Creating Characters

Character creation is an essential part of any role-playing game, even if it just consists of choosing a character from a list. Indeed, it’s a part that a lot of role-players really enjoy, including me; I’ve created quite a lot of characters that I’ve never played, and knew I never had any chance of playing. However, it takes time. For a lot of role-playing games, it takes over an hour, and that’s after you’ve read and understood a rulebook over 200 pages long. This is a major barrier to getting people involved in the games, and to trying new ones.

On the other hand, there are games with really, really simple character creation. The problem with that is that the games don’t support much differentiation between characters, or, indeed, the fun of designing a character. (It is a mistake to assume that the only fun part of role-playing games is actually playing them.) Thus, people tend to become unhappy with simple character generation systems after a while; witness the tendency for games to include more character creation options in later supplements.

Since I like creating characters, I want to make a system that permits that. However, I also want people to be able to start playing within fifteen minutes of sitting down with the game. I don’t think this is actually impossible.

My proposed solution is to have the characters created in play. That is, you start playing without a character sheet. You might start with a name, but you might not. You certainly don’t start with anything as definite as a concept, because with only fifteen minutes of preparation time you don’t know enough about the game setting to be able to come up with a concrete idea as to the sort of character you want to play. Instead, you start knowing that you are working with the other player characters on this project, but you don’t know why. That’s something you’ll develop during the game.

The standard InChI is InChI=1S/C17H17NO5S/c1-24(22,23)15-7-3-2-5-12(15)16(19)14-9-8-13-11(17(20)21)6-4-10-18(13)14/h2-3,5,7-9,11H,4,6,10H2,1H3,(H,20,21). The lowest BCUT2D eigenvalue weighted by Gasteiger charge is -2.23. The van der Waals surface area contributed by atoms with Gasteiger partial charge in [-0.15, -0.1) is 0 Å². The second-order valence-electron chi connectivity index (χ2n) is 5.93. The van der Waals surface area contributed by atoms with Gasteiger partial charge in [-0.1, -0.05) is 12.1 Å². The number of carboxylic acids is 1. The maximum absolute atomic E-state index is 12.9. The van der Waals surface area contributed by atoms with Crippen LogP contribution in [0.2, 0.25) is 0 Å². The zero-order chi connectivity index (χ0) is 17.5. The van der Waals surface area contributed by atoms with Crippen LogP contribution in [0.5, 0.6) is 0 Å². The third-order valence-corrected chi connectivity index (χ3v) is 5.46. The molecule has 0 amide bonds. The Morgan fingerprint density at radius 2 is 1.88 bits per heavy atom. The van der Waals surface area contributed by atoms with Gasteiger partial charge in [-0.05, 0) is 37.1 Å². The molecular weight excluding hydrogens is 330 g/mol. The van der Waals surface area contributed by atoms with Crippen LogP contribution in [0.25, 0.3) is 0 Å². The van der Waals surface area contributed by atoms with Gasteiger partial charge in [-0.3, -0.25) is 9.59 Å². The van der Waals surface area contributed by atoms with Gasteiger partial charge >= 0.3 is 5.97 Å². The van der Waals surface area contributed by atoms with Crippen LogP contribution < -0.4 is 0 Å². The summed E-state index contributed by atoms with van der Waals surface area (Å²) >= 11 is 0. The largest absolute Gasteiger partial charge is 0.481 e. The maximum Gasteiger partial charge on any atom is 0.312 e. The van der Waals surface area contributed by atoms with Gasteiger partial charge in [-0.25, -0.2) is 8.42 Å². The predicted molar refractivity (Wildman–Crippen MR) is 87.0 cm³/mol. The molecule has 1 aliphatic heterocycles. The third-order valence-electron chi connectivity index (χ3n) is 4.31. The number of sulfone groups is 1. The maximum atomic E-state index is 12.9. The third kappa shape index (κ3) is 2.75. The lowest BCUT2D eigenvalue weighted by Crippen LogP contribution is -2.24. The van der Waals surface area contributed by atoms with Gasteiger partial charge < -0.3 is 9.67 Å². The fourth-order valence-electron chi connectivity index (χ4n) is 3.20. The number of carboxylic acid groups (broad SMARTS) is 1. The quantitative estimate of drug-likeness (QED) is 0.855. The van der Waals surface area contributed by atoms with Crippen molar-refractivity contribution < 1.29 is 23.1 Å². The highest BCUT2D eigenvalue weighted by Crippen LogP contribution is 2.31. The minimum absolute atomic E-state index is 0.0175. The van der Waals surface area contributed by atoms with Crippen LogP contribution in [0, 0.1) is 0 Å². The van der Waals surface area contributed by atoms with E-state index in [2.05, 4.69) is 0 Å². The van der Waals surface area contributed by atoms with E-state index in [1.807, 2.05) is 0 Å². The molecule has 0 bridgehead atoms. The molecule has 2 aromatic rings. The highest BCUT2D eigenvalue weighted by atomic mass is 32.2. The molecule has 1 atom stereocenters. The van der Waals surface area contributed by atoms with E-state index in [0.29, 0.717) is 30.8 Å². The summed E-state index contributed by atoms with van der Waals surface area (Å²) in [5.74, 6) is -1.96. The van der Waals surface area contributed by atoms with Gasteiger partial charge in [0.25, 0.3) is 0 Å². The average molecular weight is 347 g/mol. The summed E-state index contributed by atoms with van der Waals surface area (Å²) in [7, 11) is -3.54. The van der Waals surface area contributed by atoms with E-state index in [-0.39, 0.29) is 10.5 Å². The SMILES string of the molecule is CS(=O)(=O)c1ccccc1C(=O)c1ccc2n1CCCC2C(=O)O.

So, how is this going to work? Let’s look at talents and abilities first.

First, the scenario presents a problem, which can be addressed with a particular talent and ability combination. One of players decides that she would like her character to tackle that problem, and rolls a single die. If she likes that result, she stops. On the other hand, she might well want to go for a better result, in which case she rolls additional dice, one at a time, until she gets a result she is happy with. Once she is happy with the result, she gives her character the talent and ability required by the final result. The talent will be equal to the number of dice rolled, while the ability can be varied, depending on how many dice she keeps.

Of course, there needs to be a mechanism to stop players just rolling and keeping a hundred dice for everything. So, we’ll give each player a pool of points she can use to buy talents and abilities. I suspect that talents should be more expensive than abilities, because they will be more widely applicable, so let’s say 2 points for 1 point of talent, and 1 point for 1 point of ability. This might turn out to be wrong; in the example developed earlier, abilities were more useful than talents, because there were about the same number of both, and dice kept improve your results more than dice rolled.